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Hamilton, Tragedy, and the age of “Non-Stop” Inspirational Clickbait

I was fortunate to be able to watch the musical in person for the first time in early 2020, pre-COVID, after years of being a fan of the soundtrack. While watching it on stage as well as during the official streamed version on Disney+, I was struck by how…tragic of a story it is, and not just because of the death of its titular character.  Both the character of Hamilton and the musical of Hamilton as a whole are saddled with a constant underlying anxiety surrounding mortality and fleeting existence. The main plot explores how Alexander deals with that anxiety and insecurity surrounding his lowly and purportedly shameful background (“bastard, immigrant, whoreson”) through striving to optimize his skills, taking advantage of the situations around him, overall chasing the American Dream of working hard in pursuit of establishing an idealized concept of timeless legacy and honor for himself and his name. It also explores the consequences and limitations of such individualistic pursuit, but in the very end the framing of the story circles all the way back around to becoming a praise and celebration for the very things that lead to his downfall in the first place. To me, Hamilton is a compelling tragedy that frames itself as inspirational, the way awful clickbait articles are written to be “inspirational” and “heartwarming” even as their very existence reveals something grievously wrong with the world.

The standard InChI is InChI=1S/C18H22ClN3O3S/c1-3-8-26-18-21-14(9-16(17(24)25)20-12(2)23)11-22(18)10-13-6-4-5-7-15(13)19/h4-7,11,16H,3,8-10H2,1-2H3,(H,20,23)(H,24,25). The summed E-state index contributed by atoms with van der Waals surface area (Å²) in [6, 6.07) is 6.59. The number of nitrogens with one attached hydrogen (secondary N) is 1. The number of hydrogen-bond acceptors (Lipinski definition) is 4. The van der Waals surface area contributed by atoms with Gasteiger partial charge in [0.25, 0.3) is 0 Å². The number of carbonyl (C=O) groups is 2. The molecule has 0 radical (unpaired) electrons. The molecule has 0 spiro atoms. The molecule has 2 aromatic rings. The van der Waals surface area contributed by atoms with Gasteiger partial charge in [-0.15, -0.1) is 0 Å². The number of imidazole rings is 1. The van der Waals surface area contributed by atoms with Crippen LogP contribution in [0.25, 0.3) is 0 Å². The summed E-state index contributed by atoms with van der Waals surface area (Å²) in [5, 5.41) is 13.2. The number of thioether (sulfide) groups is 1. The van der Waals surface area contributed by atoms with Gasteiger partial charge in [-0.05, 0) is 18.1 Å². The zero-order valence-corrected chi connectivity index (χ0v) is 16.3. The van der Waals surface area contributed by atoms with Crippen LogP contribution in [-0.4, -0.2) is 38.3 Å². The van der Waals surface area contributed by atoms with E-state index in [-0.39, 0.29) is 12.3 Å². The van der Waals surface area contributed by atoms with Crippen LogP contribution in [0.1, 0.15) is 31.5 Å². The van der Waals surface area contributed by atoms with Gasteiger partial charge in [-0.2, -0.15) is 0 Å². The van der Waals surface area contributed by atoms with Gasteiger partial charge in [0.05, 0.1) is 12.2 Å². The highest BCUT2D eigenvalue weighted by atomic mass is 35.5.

Can we get back to politics

For my specific analysis, I’m interested less in analyzing the story of Hamilton from a historical perspective, and more interested in dissecting the compelling internal mythology that the musical presents to us as shown.I feel like most of the historical and political aspects of Hamilton, as well as its controversies and problematic elements, have already been extensively discussed, so I will not be diving into that in great depth. However, the show being what it is, it is impossible to discuss without talking about its political context and reception.